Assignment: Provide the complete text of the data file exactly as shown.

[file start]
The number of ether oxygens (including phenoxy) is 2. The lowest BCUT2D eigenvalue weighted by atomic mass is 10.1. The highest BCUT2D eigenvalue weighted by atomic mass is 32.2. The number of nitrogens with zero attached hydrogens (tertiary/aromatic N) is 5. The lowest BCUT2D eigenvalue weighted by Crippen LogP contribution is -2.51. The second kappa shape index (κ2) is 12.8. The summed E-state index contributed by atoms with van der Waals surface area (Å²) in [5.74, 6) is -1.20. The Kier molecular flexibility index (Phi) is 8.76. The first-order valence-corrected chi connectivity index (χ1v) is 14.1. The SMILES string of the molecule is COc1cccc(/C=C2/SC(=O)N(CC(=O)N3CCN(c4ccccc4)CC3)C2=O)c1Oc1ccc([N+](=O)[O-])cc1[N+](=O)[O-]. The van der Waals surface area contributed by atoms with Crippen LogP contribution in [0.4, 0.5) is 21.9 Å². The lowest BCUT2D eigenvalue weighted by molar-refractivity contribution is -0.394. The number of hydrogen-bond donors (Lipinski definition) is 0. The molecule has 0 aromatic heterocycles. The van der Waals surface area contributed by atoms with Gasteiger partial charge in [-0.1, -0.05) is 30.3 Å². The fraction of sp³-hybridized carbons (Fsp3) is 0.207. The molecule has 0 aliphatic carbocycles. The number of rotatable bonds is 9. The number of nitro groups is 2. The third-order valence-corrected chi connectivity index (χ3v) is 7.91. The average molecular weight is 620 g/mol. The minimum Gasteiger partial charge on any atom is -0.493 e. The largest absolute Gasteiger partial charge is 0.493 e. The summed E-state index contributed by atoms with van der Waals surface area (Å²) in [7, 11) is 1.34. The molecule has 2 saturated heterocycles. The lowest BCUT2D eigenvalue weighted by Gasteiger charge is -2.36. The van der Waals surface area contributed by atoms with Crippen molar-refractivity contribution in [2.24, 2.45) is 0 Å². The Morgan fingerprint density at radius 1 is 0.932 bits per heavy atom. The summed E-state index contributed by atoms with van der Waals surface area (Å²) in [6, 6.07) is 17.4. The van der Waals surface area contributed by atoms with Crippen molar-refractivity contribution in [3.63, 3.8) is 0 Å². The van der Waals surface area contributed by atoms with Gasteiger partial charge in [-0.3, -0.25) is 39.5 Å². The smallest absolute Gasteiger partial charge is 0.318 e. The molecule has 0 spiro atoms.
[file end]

The number of ether oxygens (including phenoxy) is 2. The lowest BCUT2D eigenvalue weighted by atomic mass is 10.1. The highest BCUT2D eigenvalue weighted by atomic mass is 32.2. The number of nitrogens with zero attached hydrogens (tertiary/aromatic N) is 5. The lowest BCUT2D eigenvalue weighted by Crippen LogP contribution is -2.51. The second kappa shape index (κ2) is 12.8. The summed E-state index contributed by atoms with van der Waals surface area (Å²) in [5.74, 6) is -1.20. The Kier molecular flexibility index (Phi) is 8.76. The first-order valence-corrected chi connectivity index (χ1v) is 14.1. The SMILES string of the molecule is COc1cccc(/C=C2/SC(=O)N(CC(=O)N3CCN(c4ccccc4)CC3)C2=O)c1Oc1ccc([N+](=O)[O-])cc1[N+](=O)[O-]. The van der Waals surface area contributed by atoms with Crippen LogP contribution in [0.4, 0.5) is 21.9 Å². The lowest BCUT2D eigenvalue weighted by molar-refractivity contribution is -0.394. The number of hydrogen-bond donors (Lipinski definition) is 0. The molecule has 0 aromatic heterocycles. The van der Waals surface area contributed by atoms with Gasteiger partial charge in [-0.1, -0.05) is 30.3 Å². The fraction of sp³-hybridized carbons (Fsp3) is 0.207. The molecule has 0 aliphatic carbocycles. The number of rotatable bonds is 9. The number of nitro groups is 2. The third-order valence-corrected chi connectivity index (χ3v) is 7.91. The average molecular weight is 620 g/mol. The minimum Gasteiger partial charge on any atom is -0.493 e. The largest absolute Gasteiger partial charge is 0.493 e. The summed E-state index contributed by atoms with van der Waals surface area (Å²) in [7, 11) is 1.34. The molecule has 2 saturated heterocycles. The lowest BCUT2D eigenvalue weighted by Gasteiger charge is -2.36. The van der Waals surface area contributed by atoms with Crippen molar-refractivity contribution in [2.24, 2.45) is 0 Å². The Morgan fingerprint density at radius 1 is 0.932 bits per heavy atom. The summed E-state index contributed by atoms with van der Waals surface area (Å²) in [6, 6.07) is 17.4. The van der Waals surface area contributed by atoms with Crippen molar-refractivity contribution in [3.63, 3.8) is 0 Å². The van der Waals surface area contributed by atoms with Gasteiger partial charge in [-0.3, -0.25) is 39.5 Å². The smallest absolute Gasteiger partial charge is 0.318 e. The molecule has 0 spiro atoms.